62% of engineering employers say graduates don’t have the right skills for today’s workplace, while 68% are concerned that the education system will struggle to keep up with the skills required for technological change, according to the 2016 Skills and Demand in Industry report, published by the Institution of Engineering and Technology (IET) today.
To address these growing concerns over skills gaps in the engineering workforce, particularly among graduates and school leavers, 91% of companies agreed that to improve the supply of engineers and technicians, more employers need to provide work experience for those in education or training.
Based on interviews with over 400 UK engineering employers the report highlights deep concerns about the engineering skills gap, diversity issues, the role of education and a lack of experienced engineering staff all come under the spotlight.
It also echoes the results of The Engineer’s Brexit recruitment report (published last week), with 40 per cent of those surveyed by the IET believing that their recruitment will be negatively impacted over the next four to five years following this summer’s referendum vote.
Commenting on the report Naomi Climer, IET President, said: “Demand for engineers is high but the report reveals deeper concern than ever around the skills and experience of our future workforce. As we are facing an engineering shortfall in the next decade, and some uncertainty around skills following Brexit, it is more important than ever that we develop the next generation of ‘home grown’ engineering and technology talent.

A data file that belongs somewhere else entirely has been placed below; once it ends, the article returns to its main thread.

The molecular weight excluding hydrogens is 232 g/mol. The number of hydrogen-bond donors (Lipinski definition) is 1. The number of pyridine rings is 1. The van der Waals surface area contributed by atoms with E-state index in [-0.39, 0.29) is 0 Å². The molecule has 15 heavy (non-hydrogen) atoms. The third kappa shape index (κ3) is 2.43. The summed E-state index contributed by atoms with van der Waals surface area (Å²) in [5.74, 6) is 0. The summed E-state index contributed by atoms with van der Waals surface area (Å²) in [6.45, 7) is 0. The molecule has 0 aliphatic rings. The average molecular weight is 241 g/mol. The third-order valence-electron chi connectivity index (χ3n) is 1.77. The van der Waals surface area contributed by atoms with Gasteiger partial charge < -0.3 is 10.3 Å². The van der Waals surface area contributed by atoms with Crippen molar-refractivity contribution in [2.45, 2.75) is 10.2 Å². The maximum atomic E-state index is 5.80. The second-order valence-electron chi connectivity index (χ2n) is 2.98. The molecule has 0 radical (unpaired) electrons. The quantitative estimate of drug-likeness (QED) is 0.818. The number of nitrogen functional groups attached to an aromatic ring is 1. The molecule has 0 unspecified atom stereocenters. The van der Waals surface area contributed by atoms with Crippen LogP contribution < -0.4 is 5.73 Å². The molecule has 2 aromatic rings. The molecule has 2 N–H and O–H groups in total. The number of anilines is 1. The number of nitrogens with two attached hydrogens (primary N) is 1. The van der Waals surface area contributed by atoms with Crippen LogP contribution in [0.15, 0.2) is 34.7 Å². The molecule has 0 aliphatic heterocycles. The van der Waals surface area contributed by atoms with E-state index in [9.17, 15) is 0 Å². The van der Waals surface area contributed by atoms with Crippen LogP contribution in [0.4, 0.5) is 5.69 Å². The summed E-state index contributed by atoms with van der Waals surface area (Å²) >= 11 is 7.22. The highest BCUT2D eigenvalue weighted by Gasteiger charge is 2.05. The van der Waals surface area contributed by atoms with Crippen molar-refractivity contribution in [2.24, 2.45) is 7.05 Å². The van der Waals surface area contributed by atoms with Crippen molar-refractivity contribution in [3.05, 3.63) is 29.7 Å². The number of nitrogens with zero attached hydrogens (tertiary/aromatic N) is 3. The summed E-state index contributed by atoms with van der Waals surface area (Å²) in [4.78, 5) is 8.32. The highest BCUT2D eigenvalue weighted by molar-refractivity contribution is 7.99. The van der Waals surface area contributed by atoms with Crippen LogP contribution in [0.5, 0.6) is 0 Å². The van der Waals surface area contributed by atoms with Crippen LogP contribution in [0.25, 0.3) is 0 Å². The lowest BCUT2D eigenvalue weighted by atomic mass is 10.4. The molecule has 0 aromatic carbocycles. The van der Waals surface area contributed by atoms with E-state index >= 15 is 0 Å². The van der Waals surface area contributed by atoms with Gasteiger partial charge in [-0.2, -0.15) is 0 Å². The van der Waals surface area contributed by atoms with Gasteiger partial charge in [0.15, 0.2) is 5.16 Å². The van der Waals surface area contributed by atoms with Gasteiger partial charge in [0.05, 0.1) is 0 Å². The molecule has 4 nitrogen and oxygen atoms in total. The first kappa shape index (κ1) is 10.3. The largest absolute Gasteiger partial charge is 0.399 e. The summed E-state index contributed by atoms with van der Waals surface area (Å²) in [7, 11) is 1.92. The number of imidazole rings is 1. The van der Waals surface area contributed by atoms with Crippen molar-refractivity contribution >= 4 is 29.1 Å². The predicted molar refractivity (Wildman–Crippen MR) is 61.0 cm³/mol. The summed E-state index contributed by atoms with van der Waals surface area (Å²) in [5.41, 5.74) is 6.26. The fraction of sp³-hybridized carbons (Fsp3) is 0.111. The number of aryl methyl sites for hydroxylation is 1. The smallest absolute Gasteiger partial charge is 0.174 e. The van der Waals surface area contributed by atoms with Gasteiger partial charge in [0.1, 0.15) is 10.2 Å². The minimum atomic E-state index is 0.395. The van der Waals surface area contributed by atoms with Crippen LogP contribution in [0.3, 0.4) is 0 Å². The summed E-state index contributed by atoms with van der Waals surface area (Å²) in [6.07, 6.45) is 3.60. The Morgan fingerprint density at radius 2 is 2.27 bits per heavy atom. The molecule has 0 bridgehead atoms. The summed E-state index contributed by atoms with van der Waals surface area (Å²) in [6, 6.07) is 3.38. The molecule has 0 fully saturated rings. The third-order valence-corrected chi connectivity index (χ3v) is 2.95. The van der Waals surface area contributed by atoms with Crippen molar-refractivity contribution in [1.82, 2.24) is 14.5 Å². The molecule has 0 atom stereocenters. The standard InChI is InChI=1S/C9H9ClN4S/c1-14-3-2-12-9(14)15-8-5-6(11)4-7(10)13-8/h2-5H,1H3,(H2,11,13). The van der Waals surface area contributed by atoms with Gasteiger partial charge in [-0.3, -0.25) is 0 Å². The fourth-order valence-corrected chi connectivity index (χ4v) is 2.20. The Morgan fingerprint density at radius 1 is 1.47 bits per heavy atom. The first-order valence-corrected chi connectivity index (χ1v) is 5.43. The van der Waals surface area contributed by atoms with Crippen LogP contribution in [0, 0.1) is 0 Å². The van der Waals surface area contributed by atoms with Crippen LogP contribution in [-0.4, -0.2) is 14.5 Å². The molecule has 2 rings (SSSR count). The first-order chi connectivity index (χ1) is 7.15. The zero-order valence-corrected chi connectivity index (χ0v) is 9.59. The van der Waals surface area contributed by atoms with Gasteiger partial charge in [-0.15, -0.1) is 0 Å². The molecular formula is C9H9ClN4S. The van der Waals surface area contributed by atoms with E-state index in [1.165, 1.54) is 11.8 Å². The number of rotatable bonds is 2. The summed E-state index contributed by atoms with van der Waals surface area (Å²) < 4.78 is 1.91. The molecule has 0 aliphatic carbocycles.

In response to some of the problems identified by the report, the IET is launching a new campaign: ‘Engineering Work Experience for All’ to champion the need for more employers and universities to collaborate to offer quality work experience to engineering students. The campaign is designed to rally employers, universities, Government and students to make a range of different, quality work experience opportunities more widespread.
The overwhelming majority of respondents to The Engineer’s recent poll (63.83 per cent) on the topic believe the work placements whilst studying will be the most effective way to ensure that the next generation of university graduates have the best possible chance to hit the ground running.
Key findings of the report include:
Education, employment and skills gaps
- 52% of employers are currently seeking new engineering and technology recruits
- 57% are currently, or have recently, experienced problems recruiting senior engineers with 5-10 years’ experience
- 50% find that a typical new engineering and technology recruit does not meet their reasonable expectations
Engineering work experience
- 76% of employers agree that compelling all engineering and technology companies to provide work experience would improve the pool of engineering talent
- 53% don’t know how the apprentice levy can benefit their organisation
Diversity and inclusion
- 9% of the UK engineering and technology workforce are female
- 63% of businesses don’t have gender diversity initiatives in place (increased from 57% in 2015)
- 73% don’t have LGBT or ethnic diversity initiatives in place
- 40% of employers agree that their organisation could do more to recruit people from diverse backgrounds